1. Dow to get back on track, nearing record again
Traders work on the floor of the New York Stock Exchange shortly after the opening bell in New York, January 24, 2020.
Lucas Jackson | Reuters
U.S. stock futures were pointing to a higher Wall Street open on Tuesday, with the Dow Jones Industrial Average less than 0.5% away from record highs. Monday’s bounce-back after Friday’s decline sent the S&P 500 and Nasdaq to all-time closing highs. Federal Reserve Chairman Jerome Powell testifies Tuesday and Wednesday in the first of his twice-a-year economic updates to Congress, with investors listening for commentary on any coronavirus impact on the U.S. growth. Hedge fund billionaire Ray Dalio told attendees of the annual Milken Conference in Abu Dhabi that he thinks the coronavirus’ hit to global markets is probably exaggerated.
2. Coronavirus cases continue to rise in China
Medical staff check a patient’s condition at a temporary hospital converted from “Wuhan Livingroom” in Wuhan, central China’s Hubei Province, Feb. 10, 2020.
Xiong Qi | Xinhua | Getty Images
Chinese health officials said overnight that confirmed cases of coronavirus in China rose to over 42,000, with the death toll there exceeding 1,000. Beijing’s top economic adviser told Reuters on Tuesday that coronavirus may peak there in February, before cases then start to plateau and ease over the coming months. However, The director-general of the World Health Organization warned that while almost all cases are in China, the virus poses a “very grave threat” for the rest of the world. The CDC confirms the 13th case in the United States.
3. New Hampshire primary pits Sanders against Buttigieg
Democratic 2020 U.S. presidential candidates (L-R) entrepreneur Andrew Yang, former South Bend Mayor Pete Buttigieg, Senator Bernie Sanders (I-VT), former Vice President Joe Biden, Senator Elizabeth Warren (D-MA), Senator Amy Klobuchar (D-MN) and billionaire activist Tom Steyer pose before the eighth Democratic 2020 presidential debate at Saint Anselm College in Manchester, New Hampshire, U.S., February 7, 2020.
Bryan Snyder | Reuters
4. Amazon wants to question Trump over JEDI contract
The logo of Amazon Web Services (AWS) is seen during the 4th annual America Digital Latin American Congress of Business and Technology in Santiago, Chile, September 5, 2018.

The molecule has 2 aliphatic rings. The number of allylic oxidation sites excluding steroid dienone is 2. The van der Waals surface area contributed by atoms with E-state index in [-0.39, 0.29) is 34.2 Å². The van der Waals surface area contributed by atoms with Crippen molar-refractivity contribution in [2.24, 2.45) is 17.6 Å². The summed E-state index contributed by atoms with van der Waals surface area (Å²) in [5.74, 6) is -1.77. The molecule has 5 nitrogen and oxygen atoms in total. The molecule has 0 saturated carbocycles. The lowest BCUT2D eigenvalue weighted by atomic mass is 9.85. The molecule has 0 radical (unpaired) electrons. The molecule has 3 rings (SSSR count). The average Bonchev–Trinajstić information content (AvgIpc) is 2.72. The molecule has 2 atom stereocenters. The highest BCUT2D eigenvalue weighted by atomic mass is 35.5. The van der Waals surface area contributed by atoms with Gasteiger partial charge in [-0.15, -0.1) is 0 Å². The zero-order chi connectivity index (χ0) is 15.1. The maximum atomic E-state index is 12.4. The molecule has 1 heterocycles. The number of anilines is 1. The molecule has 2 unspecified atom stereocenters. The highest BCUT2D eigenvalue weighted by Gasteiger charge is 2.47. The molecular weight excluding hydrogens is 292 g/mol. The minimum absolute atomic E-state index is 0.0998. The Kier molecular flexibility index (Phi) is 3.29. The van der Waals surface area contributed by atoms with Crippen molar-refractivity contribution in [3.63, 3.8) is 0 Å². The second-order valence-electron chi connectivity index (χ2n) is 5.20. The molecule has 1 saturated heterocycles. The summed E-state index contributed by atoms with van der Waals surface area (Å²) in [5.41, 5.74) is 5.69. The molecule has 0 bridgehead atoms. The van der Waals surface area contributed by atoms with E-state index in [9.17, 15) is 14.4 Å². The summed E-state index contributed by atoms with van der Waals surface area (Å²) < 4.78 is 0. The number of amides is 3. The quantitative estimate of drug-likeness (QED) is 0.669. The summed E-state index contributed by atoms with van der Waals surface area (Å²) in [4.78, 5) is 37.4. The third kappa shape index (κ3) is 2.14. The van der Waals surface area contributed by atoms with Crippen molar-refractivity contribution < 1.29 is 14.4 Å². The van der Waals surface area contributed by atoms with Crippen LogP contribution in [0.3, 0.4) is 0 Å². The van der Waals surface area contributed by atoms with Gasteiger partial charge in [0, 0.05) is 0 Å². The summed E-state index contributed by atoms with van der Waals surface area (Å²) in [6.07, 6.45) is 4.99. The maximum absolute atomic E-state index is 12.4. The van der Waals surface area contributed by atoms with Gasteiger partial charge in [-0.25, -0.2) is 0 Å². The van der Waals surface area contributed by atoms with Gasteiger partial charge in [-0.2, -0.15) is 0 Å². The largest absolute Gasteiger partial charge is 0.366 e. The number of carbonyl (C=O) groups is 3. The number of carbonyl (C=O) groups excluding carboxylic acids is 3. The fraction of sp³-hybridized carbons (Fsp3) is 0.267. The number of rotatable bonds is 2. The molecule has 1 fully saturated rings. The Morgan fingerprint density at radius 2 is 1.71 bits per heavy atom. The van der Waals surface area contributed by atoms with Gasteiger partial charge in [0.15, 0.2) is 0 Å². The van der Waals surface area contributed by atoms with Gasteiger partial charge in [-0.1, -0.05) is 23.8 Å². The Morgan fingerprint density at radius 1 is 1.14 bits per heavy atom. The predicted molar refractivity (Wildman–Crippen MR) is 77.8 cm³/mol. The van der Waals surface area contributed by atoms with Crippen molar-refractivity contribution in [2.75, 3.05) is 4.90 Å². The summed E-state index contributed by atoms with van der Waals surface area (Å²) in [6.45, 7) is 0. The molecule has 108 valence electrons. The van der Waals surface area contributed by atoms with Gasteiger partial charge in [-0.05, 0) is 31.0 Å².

Ivan Alvarado | Reuters
Amazon is seeking to question President Donald Trump, Defense Secretary Mark Esper and former Defense Secretary James Mattis over a $10 billion Pentagon cloud contract awarded to Microsoft. Amazon Web Services said it’s looking to depose seven “individuals who were instrumental” in the JEDI, or Joint Enterprise Defense Infrastructure, source selection. AWS sent CNBC in a statement, which reads in part, “President Trump has repeatedly demonstrated his willingness to use his position as President and Commander in Chief to interfere with government functions.”
5. Sprint soar on expected ruling on T-Mobile deal
T-Mobile CEO John Legere (L) and Executive Director of Sprint Marcelo Claure pose for photographs before testifying to the House Judiciary Committee’s Antitrust, Commercial and Administrative Law Subcommittee in the Rayburn House Office Building on Capitol Hill March 12, 2019 in Washington, DC.
Chip Somodevilla | Getty Images
Sprint shares skyrocketed more than 60% in extended hours trading Monday evening and premarket trading Tuesday morning, after a report in the Wall Street Journal said that a U.S. District judge is expected to rule in favor of the wireless carrier’s deal with T-Mobile. Shares of T-Mobile were up over 7% in trading ahead of Wall Street’s open on Tuesday. CNBC ‘s Andrew Ross Sorkin also confirmed the news in a New York Times article. The decision is expected to be made public Tuesday. However, a deal can’t close until the California Public Utilities Commission approves the transaction, which still hasn’t occurred nearly two years after its announcement.